Why I resigned from the Timbuctoo Advisory Committee
I chaired the Timbuctoo Advisory Committee (TAC) from its inception in 2015 until 2021. My leadership resulted in “tangible outcomes,” such as the sign identifying Timbuctoo on Rancocas Road. We are grateful to American Legion Post 509 for fiscal sponsorship of that project. We also installed award winning signage in the Timbuctoo cemetery. That was a collaboration between Wesley AME Zion Church of Burlington and the TAC, with volunteer labor for writing, graphic design, and installation. We developed curricula and materials about Timbuctoo history, in collaboration with teachers from Rancocas Valley High School and Westampton Middle School. Partial funding for the signs and the curriculum was provided by Burlington County. I took these last two pieces with me when I incorporated the Timbuctoo Historical Society (THS). That might contribute to what feels like resentment from some officials. That’s unfortunate, but quite logical. The THS now owns the cemetery where the signs are located. The expertise in curriculum development and the project’s institutional memory reside in the teachers and in me. We presented the curricula at the NJEA Convention in Atlantic City on November 10, 2022. Meanwhile, Westampton Township chose not to select technical experts in its January 2023 appointments to its advisory committee.
I left the advisory committee because it became increasingly clear that the township did not want an advisory committee, but rather an event planning committee. The township’s decision to hire an auctioneer to sell the Timbuctoo property originally designated for a museum without even a conversation with the advisory committee makes that point crystal clear. Since my departure, the advisory committee has not produced a single report visible in the public record. I produced three, including this one. In addition, our review of Township Committee meeting minutes did not identify any mentions of Timbuctoo in 2022 with the exception of January committee appointments. If Timbuctoo is really such a priority of this governing body, why is there no evidence of that in their public deliberations? The August 2 TAC meeting minutes say this: “To date, there has not been any report from Township Committee Liaison, Jaime Mungo, regarding several items we asked her to present to the Township Committee for consideration.”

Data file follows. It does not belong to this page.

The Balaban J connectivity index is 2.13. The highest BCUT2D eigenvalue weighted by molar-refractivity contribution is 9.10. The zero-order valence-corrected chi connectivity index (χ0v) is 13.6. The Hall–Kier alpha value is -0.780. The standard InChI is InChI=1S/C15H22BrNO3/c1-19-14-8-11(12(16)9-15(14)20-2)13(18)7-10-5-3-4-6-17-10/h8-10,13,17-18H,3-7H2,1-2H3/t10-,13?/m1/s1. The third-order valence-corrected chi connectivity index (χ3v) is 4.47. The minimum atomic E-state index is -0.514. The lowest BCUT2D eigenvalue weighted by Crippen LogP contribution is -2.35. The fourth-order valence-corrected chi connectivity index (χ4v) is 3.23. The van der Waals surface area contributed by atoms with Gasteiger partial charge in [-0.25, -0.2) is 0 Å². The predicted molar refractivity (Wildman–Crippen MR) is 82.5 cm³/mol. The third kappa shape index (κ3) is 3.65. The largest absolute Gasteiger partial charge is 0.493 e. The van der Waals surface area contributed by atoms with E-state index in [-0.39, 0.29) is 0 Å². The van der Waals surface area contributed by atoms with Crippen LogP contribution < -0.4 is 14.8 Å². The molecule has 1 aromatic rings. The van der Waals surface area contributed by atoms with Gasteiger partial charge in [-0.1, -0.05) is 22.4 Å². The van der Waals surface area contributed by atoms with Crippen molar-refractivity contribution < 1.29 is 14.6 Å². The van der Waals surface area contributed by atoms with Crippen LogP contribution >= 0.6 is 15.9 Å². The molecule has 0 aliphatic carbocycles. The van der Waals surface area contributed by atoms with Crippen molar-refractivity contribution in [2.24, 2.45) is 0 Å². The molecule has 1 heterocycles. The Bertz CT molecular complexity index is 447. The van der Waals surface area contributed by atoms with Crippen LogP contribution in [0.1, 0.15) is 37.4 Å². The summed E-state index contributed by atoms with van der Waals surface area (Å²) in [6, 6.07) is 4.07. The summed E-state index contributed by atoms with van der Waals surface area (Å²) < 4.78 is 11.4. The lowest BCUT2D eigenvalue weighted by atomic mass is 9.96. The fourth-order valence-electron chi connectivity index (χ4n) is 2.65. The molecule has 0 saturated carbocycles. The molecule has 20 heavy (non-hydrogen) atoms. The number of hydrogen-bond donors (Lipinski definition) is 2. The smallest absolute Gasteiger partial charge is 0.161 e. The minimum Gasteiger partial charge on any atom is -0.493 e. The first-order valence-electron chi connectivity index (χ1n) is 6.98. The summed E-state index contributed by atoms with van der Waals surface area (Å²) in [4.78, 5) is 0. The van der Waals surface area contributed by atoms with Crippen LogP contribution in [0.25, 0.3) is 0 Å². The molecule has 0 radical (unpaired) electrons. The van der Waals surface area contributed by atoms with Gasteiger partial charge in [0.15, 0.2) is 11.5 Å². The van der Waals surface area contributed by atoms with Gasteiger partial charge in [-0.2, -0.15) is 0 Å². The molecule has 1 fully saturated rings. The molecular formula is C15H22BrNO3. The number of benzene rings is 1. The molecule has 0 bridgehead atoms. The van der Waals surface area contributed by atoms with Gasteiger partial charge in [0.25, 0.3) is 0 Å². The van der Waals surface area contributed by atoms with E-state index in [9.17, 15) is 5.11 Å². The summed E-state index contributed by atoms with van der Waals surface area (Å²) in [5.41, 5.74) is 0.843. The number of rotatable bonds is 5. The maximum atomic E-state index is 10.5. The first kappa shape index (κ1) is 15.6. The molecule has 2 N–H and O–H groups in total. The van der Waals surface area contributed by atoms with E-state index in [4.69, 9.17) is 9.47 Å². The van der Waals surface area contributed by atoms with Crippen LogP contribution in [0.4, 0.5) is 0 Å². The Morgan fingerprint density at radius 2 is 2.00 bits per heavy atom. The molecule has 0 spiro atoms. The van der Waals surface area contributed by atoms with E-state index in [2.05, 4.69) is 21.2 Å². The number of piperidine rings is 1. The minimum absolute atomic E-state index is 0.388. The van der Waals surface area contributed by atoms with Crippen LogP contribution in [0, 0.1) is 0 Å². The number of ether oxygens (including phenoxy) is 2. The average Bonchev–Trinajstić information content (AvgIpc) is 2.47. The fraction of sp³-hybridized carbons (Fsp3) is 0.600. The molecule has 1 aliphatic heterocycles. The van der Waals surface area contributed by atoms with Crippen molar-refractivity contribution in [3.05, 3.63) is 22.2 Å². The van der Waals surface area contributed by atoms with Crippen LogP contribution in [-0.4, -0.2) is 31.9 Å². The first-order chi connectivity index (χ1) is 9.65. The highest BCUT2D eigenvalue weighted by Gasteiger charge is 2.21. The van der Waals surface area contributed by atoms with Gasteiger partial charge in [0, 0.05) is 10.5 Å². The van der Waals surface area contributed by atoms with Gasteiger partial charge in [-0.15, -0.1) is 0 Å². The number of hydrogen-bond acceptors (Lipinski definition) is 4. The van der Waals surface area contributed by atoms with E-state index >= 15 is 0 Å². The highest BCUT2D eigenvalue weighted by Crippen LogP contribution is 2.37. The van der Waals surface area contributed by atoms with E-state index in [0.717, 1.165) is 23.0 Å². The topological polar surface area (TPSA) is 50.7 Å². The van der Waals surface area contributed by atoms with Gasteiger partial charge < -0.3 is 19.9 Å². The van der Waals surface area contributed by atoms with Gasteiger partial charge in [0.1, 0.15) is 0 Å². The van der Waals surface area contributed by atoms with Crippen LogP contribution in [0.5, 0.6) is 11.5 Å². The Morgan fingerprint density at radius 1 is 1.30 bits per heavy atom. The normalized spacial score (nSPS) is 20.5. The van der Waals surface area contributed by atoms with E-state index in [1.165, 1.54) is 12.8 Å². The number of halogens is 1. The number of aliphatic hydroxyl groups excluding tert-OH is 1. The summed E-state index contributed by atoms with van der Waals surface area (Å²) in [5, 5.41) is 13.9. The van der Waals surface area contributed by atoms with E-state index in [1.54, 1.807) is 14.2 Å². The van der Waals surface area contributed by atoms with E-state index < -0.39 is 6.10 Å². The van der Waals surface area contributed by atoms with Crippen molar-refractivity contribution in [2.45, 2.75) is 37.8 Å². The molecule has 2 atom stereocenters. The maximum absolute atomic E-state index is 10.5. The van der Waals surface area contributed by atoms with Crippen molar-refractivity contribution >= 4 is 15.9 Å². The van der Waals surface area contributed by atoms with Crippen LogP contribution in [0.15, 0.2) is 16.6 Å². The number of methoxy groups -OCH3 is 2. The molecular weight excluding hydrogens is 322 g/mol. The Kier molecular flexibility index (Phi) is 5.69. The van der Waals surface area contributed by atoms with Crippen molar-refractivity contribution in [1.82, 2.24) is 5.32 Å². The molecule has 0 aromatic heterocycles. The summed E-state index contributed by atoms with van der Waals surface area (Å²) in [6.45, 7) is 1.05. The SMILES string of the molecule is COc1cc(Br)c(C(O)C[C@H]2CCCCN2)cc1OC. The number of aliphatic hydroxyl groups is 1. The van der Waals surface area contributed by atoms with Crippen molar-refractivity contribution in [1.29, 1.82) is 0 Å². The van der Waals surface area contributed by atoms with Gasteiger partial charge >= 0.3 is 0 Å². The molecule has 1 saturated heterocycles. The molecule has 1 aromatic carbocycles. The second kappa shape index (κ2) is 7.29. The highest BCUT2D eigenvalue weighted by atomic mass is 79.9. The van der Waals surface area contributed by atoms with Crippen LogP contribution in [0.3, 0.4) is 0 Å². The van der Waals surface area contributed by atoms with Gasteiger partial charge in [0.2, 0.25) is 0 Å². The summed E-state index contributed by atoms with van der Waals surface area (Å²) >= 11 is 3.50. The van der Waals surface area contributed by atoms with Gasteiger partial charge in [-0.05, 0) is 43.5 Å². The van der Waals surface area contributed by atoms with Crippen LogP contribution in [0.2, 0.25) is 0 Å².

Given the foregoing, I see no logic in a July 15 letter from Township Solicitor Robert Wright indicating the TAC will determine if our historical society’s educational activities are appropriate when we request use of a township owned lot next to our cemetery. We should be able to access township property as other group would, without needing a committee review. We conducted 24 presentations reaching about 1024 people in 2022, have published multiple scholarly articles, have substantive presence in the local history community, and periodically participate in statewide efforts. Our website got 5225 hits in the last twelve months.
By comparison, recent online evidence of the TAC’s existence is minimal. Three of its four 2022 planned tour activities were cancelled. Expertise on Timbuctoo among the committee’s membership is limited. What does Westampton Township purport to bring to the table relative to historic preservation or outreach?
Westampton residents today are concerned about the things like the proliferation of warehouses and new housing developments, the Master Plan, and constituent services. I think we’d be hard pressed to find any appreciable constituency in the Township who want their tax dollars used to pay the Township Solicitor $200-$300 per hour on a dispute with a local historical society, or to pay public works employees time and a half to set up for weekend TAC events that can be conducted more effectively by a private non-profit at no cost to the Township.
GUY WESTON, MANAGING DIRECTOR
TIMBUCTOO HISTORICAL SOCIETY